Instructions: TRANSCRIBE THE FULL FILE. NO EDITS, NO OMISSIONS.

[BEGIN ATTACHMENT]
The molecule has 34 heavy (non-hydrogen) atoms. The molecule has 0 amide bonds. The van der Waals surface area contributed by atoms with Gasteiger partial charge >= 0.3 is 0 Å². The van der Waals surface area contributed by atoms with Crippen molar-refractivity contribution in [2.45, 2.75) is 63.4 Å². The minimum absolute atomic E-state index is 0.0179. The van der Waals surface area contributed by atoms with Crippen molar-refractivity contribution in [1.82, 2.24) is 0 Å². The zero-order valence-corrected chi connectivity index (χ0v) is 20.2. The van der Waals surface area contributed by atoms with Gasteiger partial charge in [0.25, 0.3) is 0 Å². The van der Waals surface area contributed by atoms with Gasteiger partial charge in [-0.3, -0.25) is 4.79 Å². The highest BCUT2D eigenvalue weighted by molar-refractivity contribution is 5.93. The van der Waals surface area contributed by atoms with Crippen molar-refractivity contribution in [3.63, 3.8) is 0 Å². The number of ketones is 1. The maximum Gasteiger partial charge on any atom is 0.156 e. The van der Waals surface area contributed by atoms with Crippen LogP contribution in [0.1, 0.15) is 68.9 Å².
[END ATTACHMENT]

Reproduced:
The molecule has 34 heavy (non-hydrogen) atoms. The molecule has 0 amide bonds. The van der Waals surface area contributed by atoms with Gasteiger partial charge >= 0.3 is 0 Å². The van der Waals surface area contributed by atoms with Crippen molar-refractivity contribution in [2.45, 2.75) is 63.4 Å². The minimum absolute atomic E-state index is 0.0179. The van der Waals surface area contributed by atoms with Crippen molar-refractivity contribution in [1.82, 2.24) is 0 Å². The zero-order valence-corrected chi connectivity index (χ0v) is 20.2. The van der Waals surface area contributed by atoms with Gasteiger partial charge in [0.25, 0.3) is 0 Å². The van der Waals surface area contributed by atoms with Gasteiger partial charge in [-0.3, -0.25) is 4.79 Å². The highest BCUT2D eigenvalue weighted by molar-refractivity contribution is 5.93. The van der Waals surface area contributed by atoms with Crippen molar-refractivity contribution in [3.63, 3.8) is 0 Å². The number of ketones is 1. The maximum Gasteiger partial charge on any atom is 0.156 e. The van der Waals surface area contributed by atoms with Crippen LogP contribution in [0.1, 0.15) is 68.9 Å².